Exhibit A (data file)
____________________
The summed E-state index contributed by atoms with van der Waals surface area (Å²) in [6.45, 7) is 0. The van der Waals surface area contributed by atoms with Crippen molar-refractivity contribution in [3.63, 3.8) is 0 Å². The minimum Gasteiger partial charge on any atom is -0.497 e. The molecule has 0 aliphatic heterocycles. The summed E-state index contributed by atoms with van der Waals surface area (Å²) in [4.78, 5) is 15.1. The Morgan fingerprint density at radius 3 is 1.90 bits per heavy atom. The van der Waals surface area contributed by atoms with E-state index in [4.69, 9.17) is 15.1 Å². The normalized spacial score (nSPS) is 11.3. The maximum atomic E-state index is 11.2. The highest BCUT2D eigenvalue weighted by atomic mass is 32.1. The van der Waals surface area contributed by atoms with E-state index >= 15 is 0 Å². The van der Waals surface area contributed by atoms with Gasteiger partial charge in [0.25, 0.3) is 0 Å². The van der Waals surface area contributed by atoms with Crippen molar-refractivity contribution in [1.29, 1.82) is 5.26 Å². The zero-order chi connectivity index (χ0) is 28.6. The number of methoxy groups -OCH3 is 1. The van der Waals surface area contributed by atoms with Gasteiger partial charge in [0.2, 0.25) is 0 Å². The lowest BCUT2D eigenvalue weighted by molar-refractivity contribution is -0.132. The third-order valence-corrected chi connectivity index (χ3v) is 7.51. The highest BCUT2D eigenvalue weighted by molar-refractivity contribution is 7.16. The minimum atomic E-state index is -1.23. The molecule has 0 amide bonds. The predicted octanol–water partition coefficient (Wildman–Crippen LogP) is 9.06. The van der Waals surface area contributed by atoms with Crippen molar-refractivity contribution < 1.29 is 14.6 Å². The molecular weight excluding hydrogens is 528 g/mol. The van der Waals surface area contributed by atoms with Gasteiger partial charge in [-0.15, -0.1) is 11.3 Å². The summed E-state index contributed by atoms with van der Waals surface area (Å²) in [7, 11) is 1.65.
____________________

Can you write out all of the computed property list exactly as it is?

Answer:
The summed E-state index contributed by atoms with van der Waals surface area (Å²) in [6.45, 7) is 0. The van der Waals surface area contributed by atoms with Crippen molar-refractivity contribution in [3.63, 3.8) is 0 Å². The minimum Gasteiger partial charge on any atom is -0.497 e. The molecule has 0 aliphatic heterocycles. The summed E-state index contributed by atoms with van der Waals surface area (Å²) in [4.78, 5) is 15.1. The Morgan fingerprint density at radius 3 is 1.90 bits per heavy atom. The van der Waals surface area contributed by atoms with E-state index in [4.69, 9.17) is 15.1 Å². The normalized spacial score (nSPS) is 11.3. The maximum atomic E-state index is 11.2. The highest BCUT2D eigenvalue weighted by atomic mass is 32.1. The van der Waals surface area contributed by atoms with E-state index >= 15 is 0 Å². The van der Waals surface area contributed by atoms with Gasteiger partial charge in [0.25, 0.3) is 0 Å². The van der Waals surface area contributed by atoms with Crippen molar-refractivity contribution in [1.29, 1.82) is 5.26 Å². The zero-order chi connectivity index (χ0) is 28.6. The number of methoxy groups -OCH3 is 1. The van der Waals surface area contributed by atoms with Gasteiger partial charge in [0.2, 0.25) is 0 Å². The lowest BCUT2D eigenvalue weighted by molar-refractivity contribution is -0.132. The third-order valence-corrected chi connectivity index (χ3v) is 7.51. The highest BCUT2D eigenvalue weighted by molar-refractivity contribution is 7.16. The minimum atomic E-state index is -1.23. The molecule has 0 amide bonds. The predicted octanol–water partition coefficient (Wildman–Crippen LogP) is 9.06. The van der Waals surface area contributed by atoms with Crippen molar-refractivity contribution < 1.29 is 14.6 Å². The molecular weight excluding hydrogens is 528 g/mol. The van der Waals surface area contributed by atoms with Gasteiger partial charge in [-0.15, -0.1) is 11.3 Å². The summed E-state index contributed by atoms with van der Waals surface area (Å²) in [7, 11) is 1.65.